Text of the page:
A very timely analysis of the Garda Síochána, the Irish police force, as it navigates one of the most difficult years since its foundation.
It is a story marked by success and failure, by attempted reform and resistance to change, by outstanding individual performance and deplorable lapses in discipline. More than an account of policing and politics, this is the story of the Republic's troubled coming of age.
In this excellent history of the Garda Síochána, the Irish police force, Conor Brady, the most authoritative historian of Irish policing, explores its successes, its failures and the biggest challenges it has faced from 1960 to 2014, and looks at the recent spate of crises around the Garda Síochána Ombudsman Commission (GSOC), leading to the resignation of Justice Minister Alan Shatter and Garda Commissioner Martin Callinan, that have rocked the force to its very core.
Beginning with one of the Gardaí’s greatest tests – maintaining the security of the Irish State during the Northern crisis and the Troubles – Brady goes on to chronicle the emergence of guns in Irish criminal life and the rapid expansion of the domestic drug trade and related gangland warfare, focussing on the interactions of the Gardaí and major Irish crime kingpins including Martin ‘the General’ Cahill, Gerard ‘the Monk’ Hutch and John Gilligan, alleged killer of Veronica Guerin.
Acknowledged as one of the successes of the independent Irish State, the Garda Síochána has not been without its flaws and its failings, and the author does not shy away from exploring these.
The Guarding of Ireland comprehensively covers the recent crisis surrounding the alleged bugging of the Garda Síochána Ombudsman Commission (GSOC), privacy concerns in relation to the recording of Garda phone calls, and the penalty points/whistle-blower controversy that led to the resignation of Garda Commissioner Martin Callinan and Justice Minister Alan Shatter.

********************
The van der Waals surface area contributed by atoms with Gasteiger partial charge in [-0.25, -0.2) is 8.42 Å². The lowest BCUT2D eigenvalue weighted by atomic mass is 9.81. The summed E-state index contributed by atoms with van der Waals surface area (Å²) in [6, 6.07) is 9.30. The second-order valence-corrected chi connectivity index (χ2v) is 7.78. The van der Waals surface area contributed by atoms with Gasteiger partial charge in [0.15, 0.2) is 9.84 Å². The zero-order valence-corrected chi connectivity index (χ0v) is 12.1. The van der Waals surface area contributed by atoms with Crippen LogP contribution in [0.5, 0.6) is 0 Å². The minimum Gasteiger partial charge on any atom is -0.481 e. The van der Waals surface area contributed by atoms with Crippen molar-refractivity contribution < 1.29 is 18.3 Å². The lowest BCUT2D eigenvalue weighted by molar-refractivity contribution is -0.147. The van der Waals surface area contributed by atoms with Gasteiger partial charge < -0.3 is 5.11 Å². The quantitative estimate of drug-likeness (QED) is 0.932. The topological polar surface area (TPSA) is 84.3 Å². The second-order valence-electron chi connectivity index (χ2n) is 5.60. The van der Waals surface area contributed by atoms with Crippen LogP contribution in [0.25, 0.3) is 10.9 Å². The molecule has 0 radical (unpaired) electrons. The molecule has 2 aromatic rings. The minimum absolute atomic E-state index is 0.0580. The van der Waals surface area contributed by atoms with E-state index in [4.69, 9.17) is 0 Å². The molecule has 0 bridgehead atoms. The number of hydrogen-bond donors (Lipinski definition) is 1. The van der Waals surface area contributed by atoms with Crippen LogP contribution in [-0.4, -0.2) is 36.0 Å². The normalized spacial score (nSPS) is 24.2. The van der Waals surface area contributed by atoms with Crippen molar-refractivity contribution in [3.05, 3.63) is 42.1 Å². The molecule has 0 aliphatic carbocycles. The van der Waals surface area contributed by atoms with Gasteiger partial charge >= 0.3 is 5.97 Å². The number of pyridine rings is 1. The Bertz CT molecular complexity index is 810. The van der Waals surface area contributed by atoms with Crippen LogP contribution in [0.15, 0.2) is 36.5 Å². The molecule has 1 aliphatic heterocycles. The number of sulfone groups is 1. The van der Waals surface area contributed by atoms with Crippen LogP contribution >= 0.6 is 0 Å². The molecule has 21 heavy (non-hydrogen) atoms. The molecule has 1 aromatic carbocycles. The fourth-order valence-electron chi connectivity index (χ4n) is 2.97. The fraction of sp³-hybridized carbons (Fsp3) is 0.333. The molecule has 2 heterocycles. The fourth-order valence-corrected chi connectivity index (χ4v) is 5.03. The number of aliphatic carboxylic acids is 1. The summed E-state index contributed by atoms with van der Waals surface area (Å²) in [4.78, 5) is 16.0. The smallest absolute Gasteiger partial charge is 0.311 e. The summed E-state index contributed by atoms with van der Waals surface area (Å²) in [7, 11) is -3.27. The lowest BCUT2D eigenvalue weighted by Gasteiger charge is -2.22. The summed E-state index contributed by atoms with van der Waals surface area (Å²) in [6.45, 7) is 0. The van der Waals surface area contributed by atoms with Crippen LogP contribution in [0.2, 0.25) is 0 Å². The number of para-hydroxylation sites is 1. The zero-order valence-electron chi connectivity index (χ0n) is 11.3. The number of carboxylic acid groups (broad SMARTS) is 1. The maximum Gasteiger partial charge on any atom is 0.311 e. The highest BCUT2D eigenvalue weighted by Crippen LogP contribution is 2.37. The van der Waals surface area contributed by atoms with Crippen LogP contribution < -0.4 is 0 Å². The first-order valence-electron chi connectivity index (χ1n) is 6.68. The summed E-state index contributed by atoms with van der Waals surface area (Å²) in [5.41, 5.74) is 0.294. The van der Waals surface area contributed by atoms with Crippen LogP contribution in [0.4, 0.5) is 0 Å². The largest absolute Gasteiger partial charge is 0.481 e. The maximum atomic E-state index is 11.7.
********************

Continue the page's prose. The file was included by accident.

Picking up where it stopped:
Other fascinating subjects explored are how the supposed operational independence of the organisation has led to clashes with those in political authority, from Charlie Haughey to Desmond O’Malley, the difficulties surrounding structural reform and the author's thesis that there is a distinct correlation between the political health of the State and the way its police discharge their functions.
‘The Guarding of Ireland focuses on Irish policing from 1969, which saw both the publication of the Conroy report and the commencement of the Troubles, up to the current and ongoing scandals that this year have led to the resignation of both a commissioner and a minister for justice …
[The Guarding of Ireland] is &hellip as much an analysis of the politics of policing as it is of the policing itself. The Troubles, the modernisation of the force, and the rise in crime, drugs and organised crime are all documented in a style that is detailed but still engaging.
Vicky Conway, The Irish Times Weekend Review
‘[The Guarding of Ireland] traces the history of An Garda Síochána from 1960 to the present day. It is a fascinating narrative that should be compulsory reading for anybody associated with the current attempts to reform the force, and how it is governed …
For every vignette of personal heroism, like that of Garda [Michael] Reynolds, for every case of dedicated public service from individual members, there are also examples of a culture that leaves much to be desired.
What emerges from these pages is that the culture within the force is attributable, to a great extent, to attitudes and oversight from its political masters. In this regard, nothing looms as large as the darkest days of the Troubles.
Mick Clifford, Irish Examiner